A number of embodiments of the lighting device include a heat dissipation system having (a) a plurality of first heat pipes, wherein one first heat pipe transfers heat from the light source mounting block to the reflector assembly of each light emitter assembly, (b) a plurality of cooling fins on the light source mounting block of each light emitter assembly, wherein the cooling fins are in communication with the air circulation path, and (c) a plurality of second heat pipes, wherein one second heat pipe transfers heat from the reflector assembly of each light emitter assembly to the air circulation path.
The foregoing has outlined rather broadly several aspects of the present invention in order that the detailed description of the invention that follows may be better understood and thus is not intended to narrow or limit in any manner the appended claims which define the invention. Additional features and advantages of various embodiments of the invention will be described hereinafter which form the subject of the claims of the invention. It should be appreciated by those skilled in the art that the conception and the specific embodiment disclosed may be readily utilized as a basis for modifying or designing of the structures for carrying out the same purposes as the invention. It should be realized by those skilled in the art that such equivalent constructions do not depart from the spirit and scope of the invention as set forth in the appended claims.
For a more complete understanding of the present invention, and the advantages thereof, reference is now made to the following descriptions taken in conjunction with the accompanying drawings, in which:
As a note, the use of the terms “invention”, “present invention” and variations thereof throughout the subject patent application (and headings therein) are intended to refer or relate to one or more embodiment of the present application, not necessarily every embodiment or claim of the application.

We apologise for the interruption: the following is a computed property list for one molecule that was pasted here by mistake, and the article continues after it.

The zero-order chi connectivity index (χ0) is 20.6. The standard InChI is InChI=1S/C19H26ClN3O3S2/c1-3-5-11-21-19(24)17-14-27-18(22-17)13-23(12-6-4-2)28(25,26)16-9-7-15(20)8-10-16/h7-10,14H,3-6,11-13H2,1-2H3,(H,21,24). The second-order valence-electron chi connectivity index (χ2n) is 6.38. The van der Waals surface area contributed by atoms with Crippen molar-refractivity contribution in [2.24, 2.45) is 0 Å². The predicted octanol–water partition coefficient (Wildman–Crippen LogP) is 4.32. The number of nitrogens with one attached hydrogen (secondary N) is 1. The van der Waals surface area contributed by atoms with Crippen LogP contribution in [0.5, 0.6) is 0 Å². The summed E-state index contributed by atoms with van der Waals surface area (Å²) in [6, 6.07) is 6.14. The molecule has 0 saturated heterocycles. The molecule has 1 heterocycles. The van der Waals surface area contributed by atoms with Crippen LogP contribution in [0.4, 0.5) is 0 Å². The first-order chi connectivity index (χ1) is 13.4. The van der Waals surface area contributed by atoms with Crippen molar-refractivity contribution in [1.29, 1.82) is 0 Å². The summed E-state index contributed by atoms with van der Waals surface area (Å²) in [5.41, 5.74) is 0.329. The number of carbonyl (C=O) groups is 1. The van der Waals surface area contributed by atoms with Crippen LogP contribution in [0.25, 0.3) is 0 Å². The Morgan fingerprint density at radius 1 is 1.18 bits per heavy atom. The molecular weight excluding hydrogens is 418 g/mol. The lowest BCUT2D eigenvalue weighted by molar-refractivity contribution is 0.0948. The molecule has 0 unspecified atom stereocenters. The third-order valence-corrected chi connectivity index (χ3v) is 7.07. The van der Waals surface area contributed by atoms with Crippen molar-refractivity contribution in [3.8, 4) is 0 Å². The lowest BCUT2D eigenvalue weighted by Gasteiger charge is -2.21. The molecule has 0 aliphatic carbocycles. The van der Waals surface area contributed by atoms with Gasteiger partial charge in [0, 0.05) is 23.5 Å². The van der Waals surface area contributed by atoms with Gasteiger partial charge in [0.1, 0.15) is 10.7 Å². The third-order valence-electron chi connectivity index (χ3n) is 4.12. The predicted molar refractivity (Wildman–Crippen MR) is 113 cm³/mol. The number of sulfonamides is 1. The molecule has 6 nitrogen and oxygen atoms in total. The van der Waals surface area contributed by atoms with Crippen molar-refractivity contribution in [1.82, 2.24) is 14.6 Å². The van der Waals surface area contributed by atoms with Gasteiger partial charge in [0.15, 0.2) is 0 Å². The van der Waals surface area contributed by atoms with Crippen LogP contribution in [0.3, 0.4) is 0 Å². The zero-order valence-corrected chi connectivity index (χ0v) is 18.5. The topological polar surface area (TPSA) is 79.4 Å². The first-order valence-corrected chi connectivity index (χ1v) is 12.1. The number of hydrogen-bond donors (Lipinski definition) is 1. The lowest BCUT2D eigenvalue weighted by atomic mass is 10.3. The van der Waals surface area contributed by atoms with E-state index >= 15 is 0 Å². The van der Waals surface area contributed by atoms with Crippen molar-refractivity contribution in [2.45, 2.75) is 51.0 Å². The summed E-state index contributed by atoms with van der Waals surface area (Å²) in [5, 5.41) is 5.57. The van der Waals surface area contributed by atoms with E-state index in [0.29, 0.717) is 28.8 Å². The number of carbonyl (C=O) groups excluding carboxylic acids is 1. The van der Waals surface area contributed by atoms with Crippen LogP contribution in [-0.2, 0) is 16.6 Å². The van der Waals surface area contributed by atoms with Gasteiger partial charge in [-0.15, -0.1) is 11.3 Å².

Referring now to the drawings, it is noted that like reference characters designate like or similar parts throughout the drawings. The figures, or drawings, are not intended to be to scale. For example, purely for the sake of greater clarity in the drawings, wall thicknesses and spacings are not dimensioned as they actually exist in the assembled embodiments. In general, only the optical surfaces are shown with no thicknesses added to represent a real mechanical system.
All light rays shown by way of example in
Multiple embodiments of the present invention are described in detail below. One embodiment of the lantern of the present invention, as shown in
The LED mounting block 20 is an rectangular prismatic aluminum alloy bar having a regular array of LEDs mounted on a first horizontally extending long vertical LED mounting face 21. On the side of the mounting block 20 opposed to the LED mounting face 21 is a regular array of vertically extending slots with cooling fins 24 positioned therebetween. The LEDs 22 are attached to the mounting block 20 on the horizontal midplane of the mounting block.
The light output of each LED is substantially symmetric about a horizontal LED axis of symmetry 23 extending from the centerline of the LED normal to the mounting surface 21. The light output varies as a function of the angle of an emitted ray with the axis of symmetry. Vertical drilled and tapped holes are located on the downwardly facing side of the mounting block 20 adjacent the ends of the mounting block. These holes are threadedly engaged by the round head screws 27 used to fixedly attach the bracket 60 to the bottom of the mounting block 20. An elongate heat pipe bore 26 extends horizontally in the long direction through the entire length of mounting block 20.